ON THE POLITICAL STUMP.
I had always been somewhat prominent in politics, being President of the Republican Club in our town, and that autumn I was hired by Dr. George B. Loring to conduct his campaign for the position of Representative in Congress; this I accomplished so successfully that Judge Thayer, the chairman of the State Committee, hired me to stump the Commonwealth against General Butler and in favor of the Hon. George D. Robinson as candidate for Governor. This campaign will long be remembered as being the most fiercely contested of any in the political history of Massachusetts, and many incidents in my career as a public speaker are much pleasanter in the reminiscence than in the endurance. One will suffice by way of illustration.
Free speech was not tolerated by our frantic greenback opponents, and stale eggs with decayed cabbages hurled at the heads of Republican orators were the strongest arguments used by the General’s admirers to combat our appeals for protective tariff and sound money. At a meeting of our state committee in Boston, Judge Thayer announced that General Hall of Maine, one of our most brilliant speakers, could not reach Rockport, where he was billed to hold forth, before ten o’clock that evening, and called for volunteers to hold the audience for two hours. Rockport was almost solid for Butler, and his friends had declared that no Republican should speak there, consequently no one volunteered. At last, the Judge, in despair, said:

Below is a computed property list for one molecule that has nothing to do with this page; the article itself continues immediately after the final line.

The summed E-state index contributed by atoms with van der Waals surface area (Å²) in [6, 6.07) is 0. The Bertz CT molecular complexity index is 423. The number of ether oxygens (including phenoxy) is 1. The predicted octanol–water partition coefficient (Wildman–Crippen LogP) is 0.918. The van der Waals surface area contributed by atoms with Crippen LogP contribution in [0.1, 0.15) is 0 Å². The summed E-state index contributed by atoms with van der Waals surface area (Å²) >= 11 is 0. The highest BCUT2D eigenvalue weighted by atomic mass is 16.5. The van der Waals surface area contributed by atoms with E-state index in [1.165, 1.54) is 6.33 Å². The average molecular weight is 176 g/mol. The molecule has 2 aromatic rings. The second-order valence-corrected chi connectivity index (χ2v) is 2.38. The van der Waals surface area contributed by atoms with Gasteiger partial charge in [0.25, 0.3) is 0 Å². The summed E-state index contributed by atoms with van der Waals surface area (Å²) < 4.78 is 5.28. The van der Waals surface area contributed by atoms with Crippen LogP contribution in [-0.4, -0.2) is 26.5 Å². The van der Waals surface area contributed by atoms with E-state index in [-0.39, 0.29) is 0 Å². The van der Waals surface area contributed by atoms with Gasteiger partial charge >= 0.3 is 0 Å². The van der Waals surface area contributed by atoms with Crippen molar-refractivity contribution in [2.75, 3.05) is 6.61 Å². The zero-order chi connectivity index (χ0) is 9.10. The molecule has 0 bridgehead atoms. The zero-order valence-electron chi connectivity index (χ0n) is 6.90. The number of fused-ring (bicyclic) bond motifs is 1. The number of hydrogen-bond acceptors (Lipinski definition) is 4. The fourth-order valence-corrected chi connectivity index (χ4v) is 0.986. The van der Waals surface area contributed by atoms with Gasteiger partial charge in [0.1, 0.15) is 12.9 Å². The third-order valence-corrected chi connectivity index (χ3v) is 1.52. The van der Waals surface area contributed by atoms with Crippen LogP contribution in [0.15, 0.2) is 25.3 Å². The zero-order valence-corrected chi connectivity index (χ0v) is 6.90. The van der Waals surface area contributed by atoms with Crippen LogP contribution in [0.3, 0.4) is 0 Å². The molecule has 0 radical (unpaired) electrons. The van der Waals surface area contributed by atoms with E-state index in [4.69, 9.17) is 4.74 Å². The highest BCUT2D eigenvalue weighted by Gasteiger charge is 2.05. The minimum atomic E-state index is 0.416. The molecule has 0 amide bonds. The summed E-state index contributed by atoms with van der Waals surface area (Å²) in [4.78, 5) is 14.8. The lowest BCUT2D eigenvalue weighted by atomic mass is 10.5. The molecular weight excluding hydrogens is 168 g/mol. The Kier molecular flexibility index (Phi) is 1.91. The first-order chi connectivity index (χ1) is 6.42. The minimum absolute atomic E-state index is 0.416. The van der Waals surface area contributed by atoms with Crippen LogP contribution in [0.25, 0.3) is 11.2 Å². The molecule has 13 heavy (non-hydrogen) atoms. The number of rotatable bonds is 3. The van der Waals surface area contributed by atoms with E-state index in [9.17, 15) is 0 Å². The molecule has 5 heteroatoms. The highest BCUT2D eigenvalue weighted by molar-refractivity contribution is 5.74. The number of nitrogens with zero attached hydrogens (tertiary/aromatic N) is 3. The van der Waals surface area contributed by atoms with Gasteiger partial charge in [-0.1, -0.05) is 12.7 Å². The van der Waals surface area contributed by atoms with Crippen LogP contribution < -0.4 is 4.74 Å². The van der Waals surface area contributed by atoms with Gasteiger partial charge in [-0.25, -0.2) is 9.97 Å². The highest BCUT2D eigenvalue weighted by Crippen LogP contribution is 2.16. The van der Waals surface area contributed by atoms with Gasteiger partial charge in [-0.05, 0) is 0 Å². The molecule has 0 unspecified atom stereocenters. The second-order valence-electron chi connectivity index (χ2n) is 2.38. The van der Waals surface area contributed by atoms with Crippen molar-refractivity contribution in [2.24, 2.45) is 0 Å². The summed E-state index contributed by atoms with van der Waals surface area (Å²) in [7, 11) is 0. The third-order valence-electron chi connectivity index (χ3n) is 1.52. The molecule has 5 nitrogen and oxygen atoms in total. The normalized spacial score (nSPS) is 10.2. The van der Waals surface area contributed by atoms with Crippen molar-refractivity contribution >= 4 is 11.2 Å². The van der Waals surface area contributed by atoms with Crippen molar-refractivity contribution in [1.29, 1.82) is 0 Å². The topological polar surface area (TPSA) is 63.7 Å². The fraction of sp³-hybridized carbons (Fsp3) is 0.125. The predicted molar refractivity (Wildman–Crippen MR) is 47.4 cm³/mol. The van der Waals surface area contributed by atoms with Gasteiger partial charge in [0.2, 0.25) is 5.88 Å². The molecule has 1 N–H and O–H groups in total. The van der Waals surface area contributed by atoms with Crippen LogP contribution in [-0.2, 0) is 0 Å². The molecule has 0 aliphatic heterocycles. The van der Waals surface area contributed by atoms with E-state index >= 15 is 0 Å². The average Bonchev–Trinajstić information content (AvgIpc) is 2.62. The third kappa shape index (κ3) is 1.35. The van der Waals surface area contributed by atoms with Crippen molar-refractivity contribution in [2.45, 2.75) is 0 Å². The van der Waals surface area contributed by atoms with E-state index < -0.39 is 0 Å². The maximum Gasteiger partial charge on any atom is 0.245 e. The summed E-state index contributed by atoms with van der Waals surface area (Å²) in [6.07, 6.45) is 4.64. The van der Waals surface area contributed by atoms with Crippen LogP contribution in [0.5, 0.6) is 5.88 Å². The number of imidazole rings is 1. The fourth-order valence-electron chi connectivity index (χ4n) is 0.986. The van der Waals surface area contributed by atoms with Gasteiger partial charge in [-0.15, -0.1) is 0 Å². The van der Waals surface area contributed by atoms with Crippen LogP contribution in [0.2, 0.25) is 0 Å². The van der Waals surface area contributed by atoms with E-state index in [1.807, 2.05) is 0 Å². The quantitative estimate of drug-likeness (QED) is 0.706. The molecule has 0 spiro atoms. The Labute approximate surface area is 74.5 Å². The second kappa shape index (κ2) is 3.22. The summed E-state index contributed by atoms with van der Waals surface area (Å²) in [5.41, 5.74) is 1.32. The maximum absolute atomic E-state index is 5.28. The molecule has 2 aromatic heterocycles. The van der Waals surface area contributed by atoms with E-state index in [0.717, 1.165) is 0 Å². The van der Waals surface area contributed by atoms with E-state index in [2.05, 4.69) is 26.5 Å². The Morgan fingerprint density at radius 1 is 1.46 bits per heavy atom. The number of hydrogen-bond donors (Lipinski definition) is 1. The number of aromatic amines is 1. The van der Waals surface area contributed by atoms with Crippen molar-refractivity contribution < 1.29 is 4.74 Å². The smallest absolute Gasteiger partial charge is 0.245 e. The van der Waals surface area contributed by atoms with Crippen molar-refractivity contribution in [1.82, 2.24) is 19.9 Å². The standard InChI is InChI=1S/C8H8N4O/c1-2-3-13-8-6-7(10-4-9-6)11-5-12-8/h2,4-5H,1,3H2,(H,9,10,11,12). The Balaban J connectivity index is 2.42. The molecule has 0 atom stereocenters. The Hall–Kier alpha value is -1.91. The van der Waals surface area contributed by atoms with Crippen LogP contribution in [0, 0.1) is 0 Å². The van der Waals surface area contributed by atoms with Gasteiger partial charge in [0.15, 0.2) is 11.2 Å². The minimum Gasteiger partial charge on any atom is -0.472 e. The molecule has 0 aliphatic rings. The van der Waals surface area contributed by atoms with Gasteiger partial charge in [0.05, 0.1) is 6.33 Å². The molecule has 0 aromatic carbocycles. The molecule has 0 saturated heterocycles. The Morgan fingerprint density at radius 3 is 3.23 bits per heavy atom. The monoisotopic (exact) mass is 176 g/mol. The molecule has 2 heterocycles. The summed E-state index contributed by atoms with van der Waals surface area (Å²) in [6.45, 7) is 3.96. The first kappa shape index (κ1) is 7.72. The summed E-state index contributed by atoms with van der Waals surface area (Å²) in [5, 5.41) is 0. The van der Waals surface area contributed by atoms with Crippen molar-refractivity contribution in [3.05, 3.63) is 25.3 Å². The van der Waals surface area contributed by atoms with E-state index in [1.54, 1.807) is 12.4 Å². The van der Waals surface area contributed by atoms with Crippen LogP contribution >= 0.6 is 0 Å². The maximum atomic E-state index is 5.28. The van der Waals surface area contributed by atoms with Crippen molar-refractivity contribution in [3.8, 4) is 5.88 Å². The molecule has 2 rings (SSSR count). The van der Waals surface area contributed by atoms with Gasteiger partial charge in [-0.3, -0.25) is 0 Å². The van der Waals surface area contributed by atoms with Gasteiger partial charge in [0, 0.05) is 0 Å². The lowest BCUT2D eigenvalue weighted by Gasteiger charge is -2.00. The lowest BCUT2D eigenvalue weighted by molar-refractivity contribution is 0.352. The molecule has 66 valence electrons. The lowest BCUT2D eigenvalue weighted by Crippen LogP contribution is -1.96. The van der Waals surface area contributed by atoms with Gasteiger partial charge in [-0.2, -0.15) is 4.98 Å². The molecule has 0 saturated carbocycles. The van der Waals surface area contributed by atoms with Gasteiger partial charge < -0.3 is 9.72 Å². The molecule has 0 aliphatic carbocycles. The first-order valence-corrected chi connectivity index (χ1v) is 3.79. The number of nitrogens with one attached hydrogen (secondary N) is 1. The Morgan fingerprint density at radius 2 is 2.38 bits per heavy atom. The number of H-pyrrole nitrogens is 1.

“Foss, will you go?”
“I shall obey orders,” was my reply, amid cheers of the much-relieved shirkers, and I bolted for the train.
On arriving at my destination, I found the station crowded with a howling mob, and the Republican town committee were frantically shouting: “General Hall, General Hall!” “Here,” said I, and only by the vigorous aid of the clubs of the police was I hustled through the embattled hosts to a hack, which took me to the hall where I walked on the shoulders of a friendly uniformed club to the platform, which I finally reached with torn apparel and in a condition of almost physical and mental collapse.
The “hail to the chief,” by the band was drowned by the cat-calls: “Put him out!”—“Duck him!”—“Ride him on a rail!” etc., etc., Yells of the Butlerites who had packed the hall. At last I got my “mad up,” and rising, I lighted a cigar, puffed vigorously, and smiled upon my uproarious foes. This astonished the “great unwashed,” and a big Irishman jumped on the stage, shouting:
“Shut up, shut up, byes! Let’s hear what the cuss has to say; he’s a cool un.”
There was silence. Taking out my cigar, I laughed long and loud.
“What you laughing at?” howled the mob.
“This reminds me,” said I, very slowly, “of a little story.”
“Out with it,” was the response.